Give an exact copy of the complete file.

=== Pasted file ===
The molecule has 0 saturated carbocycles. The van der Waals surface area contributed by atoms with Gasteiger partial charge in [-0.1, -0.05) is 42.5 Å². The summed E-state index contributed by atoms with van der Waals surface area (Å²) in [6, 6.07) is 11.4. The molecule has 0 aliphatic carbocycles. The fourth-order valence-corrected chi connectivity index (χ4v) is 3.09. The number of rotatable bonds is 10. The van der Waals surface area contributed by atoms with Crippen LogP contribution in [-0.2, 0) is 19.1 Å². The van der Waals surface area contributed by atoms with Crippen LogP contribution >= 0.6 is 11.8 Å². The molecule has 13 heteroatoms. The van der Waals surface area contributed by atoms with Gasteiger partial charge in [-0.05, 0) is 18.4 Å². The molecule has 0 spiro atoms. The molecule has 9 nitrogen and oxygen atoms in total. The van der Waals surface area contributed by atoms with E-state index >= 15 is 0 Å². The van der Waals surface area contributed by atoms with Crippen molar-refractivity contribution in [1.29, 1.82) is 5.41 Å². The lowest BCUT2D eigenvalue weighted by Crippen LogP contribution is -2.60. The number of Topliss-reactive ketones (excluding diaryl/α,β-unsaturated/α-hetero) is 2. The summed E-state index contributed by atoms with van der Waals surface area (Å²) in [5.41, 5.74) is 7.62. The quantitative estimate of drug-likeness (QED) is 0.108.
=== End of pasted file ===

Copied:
The molecule has 0 saturated carbocycles. The van der Waals surface area contributed by atoms with Gasteiger partial charge in [-0.1, -0.05) is 42.5 Å². The summed E-state index contributed by atoms with van der Waals surface area (Å²) in [6, 6.07) is 11.4. The molecule has 0 aliphatic carbocycles. The fourth-order valence-corrected chi connectivity index (χ4v) is 3.09. The number of rotatable bonds is 10. The van der Waals surface area contributed by atoms with Crippen LogP contribution in [-0.2, 0) is 19.1 Å². The van der Waals surface area contributed by atoms with Crippen LogP contribution >= 0.6 is 11.8 Å². The molecule has 13 heteroatoms. The van der Waals surface area contributed by atoms with Gasteiger partial charge in [-0.05, 0) is 18.4 Å². The molecule has 0 spiro atoms. The molecule has 9 nitrogen and oxygen atoms in total. The van der Waals surface area contributed by atoms with E-state index >= 15 is 0 Å². The van der Waals surface area contributed by atoms with Crippen molar-refractivity contribution in [1.29, 1.82) is 5.41 Å². The lowest BCUT2D eigenvalue weighted by Crippen LogP contribution is -2.60. The number of Topliss-reactive ketones (excluding diaryl/α,β-unsaturated/α-hetero) is 2. The summed E-state index contributed by atoms with van der Waals surface area (Å²) in [5.41, 5.74) is 7.62. The quantitative estimate of drug-likeness (QED) is 0.108.